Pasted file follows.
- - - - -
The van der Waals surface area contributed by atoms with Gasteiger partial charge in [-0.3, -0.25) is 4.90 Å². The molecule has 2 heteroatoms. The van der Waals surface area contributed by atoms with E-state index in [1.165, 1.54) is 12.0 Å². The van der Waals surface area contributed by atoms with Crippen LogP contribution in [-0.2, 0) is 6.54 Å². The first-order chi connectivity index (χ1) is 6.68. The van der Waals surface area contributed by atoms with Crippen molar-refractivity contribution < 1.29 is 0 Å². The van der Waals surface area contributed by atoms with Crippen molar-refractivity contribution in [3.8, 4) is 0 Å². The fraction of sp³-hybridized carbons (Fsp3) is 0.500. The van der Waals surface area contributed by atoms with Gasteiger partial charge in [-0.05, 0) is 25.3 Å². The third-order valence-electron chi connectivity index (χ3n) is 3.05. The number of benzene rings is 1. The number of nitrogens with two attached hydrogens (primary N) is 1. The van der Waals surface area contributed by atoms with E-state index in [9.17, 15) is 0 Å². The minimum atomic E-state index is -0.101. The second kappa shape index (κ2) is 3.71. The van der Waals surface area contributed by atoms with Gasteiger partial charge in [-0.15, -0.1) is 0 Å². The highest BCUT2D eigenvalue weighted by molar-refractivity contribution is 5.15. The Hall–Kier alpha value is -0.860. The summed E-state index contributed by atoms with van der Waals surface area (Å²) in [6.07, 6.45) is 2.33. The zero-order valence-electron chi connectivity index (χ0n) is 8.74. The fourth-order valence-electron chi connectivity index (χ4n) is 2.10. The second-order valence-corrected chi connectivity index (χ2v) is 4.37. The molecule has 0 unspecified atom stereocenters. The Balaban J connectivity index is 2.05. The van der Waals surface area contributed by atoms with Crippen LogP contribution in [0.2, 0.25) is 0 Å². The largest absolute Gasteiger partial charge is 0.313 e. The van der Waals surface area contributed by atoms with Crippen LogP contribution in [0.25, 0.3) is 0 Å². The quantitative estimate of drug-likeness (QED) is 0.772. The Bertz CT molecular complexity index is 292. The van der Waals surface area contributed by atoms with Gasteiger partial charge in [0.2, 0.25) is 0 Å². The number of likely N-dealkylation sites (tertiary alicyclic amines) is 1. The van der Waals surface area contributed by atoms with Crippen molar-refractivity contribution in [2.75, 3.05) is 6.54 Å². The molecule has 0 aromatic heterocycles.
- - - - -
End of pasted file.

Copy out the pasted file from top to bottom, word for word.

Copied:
The van der Waals surface area contributed by atoms with Gasteiger partial charge in [-0.3, -0.25) is 4.90 Å². The molecule has 2 heteroatoms. The van der Waals surface area contributed by atoms with E-state index in [1.165, 1.54) is 12.0 Å². The van der Waals surface area contributed by atoms with Crippen LogP contribution in [-0.2, 0) is 6.54 Å². The first-order chi connectivity index (χ1) is 6.68. The van der Waals surface area contributed by atoms with Crippen molar-refractivity contribution < 1.29 is 0 Å². The van der Waals surface area contributed by atoms with Crippen molar-refractivity contribution in [3.8, 4) is 0 Å². The fraction of sp³-hybridized carbons (Fsp3) is 0.500. The van der Waals surface area contributed by atoms with Gasteiger partial charge in [-0.05, 0) is 25.3 Å². The third-order valence-electron chi connectivity index (χ3n) is 3.05. The number of benzene rings is 1. The number of nitrogens with two attached hydrogens (primary N) is 1. The van der Waals surface area contributed by atoms with E-state index in [9.17, 15) is 0 Å². The minimum atomic E-state index is -0.101. The second kappa shape index (κ2) is 3.71. The van der Waals surface area contributed by atoms with Gasteiger partial charge in [-0.15, -0.1) is 0 Å². The highest BCUT2D eigenvalue weighted by molar-refractivity contribution is 5.15. The Hall–Kier alpha value is -0.860. The summed E-state index contributed by atoms with van der Waals surface area (Å²) in [6.07, 6.45) is 2.33. The zero-order valence-electron chi connectivity index (χ0n) is 8.74. The fourth-order valence-electron chi connectivity index (χ4n) is 2.10. The second-order valence-corrected chi connectivity index (χ2v) is 4.37. The molecule has 0 unspecified atom stereocenters. The Balaban J connectivity index is 2.05. The van der Waals surface area contributed by atoms with Crippen LogP contribution in [0.2, 0.25) is 0 Å². The largest absolute Gasteiger partial charge is 0.313 e. The van der Waals surface area contributed by atoms with Crippen LogP contribution in [0.25, 0.3) is 0 Å². The quantitative estimate of drug-likeness (QED) is 0.772. The Bertz CT molecular complexity index is 292. The van der Waals surface area contributed by atoms with Gasteiger partial charge in [0.2, 0.25) is 0 Å². The number of likely N-dealkylation sites (tertiary alicyclic amines) is 1. The van der Waals surface area contributed by atoms with Crippen molar-refractivity contribution in [2.75, 3.05) is 6.54 Å². The molecule has 0 aromatic heterocycles.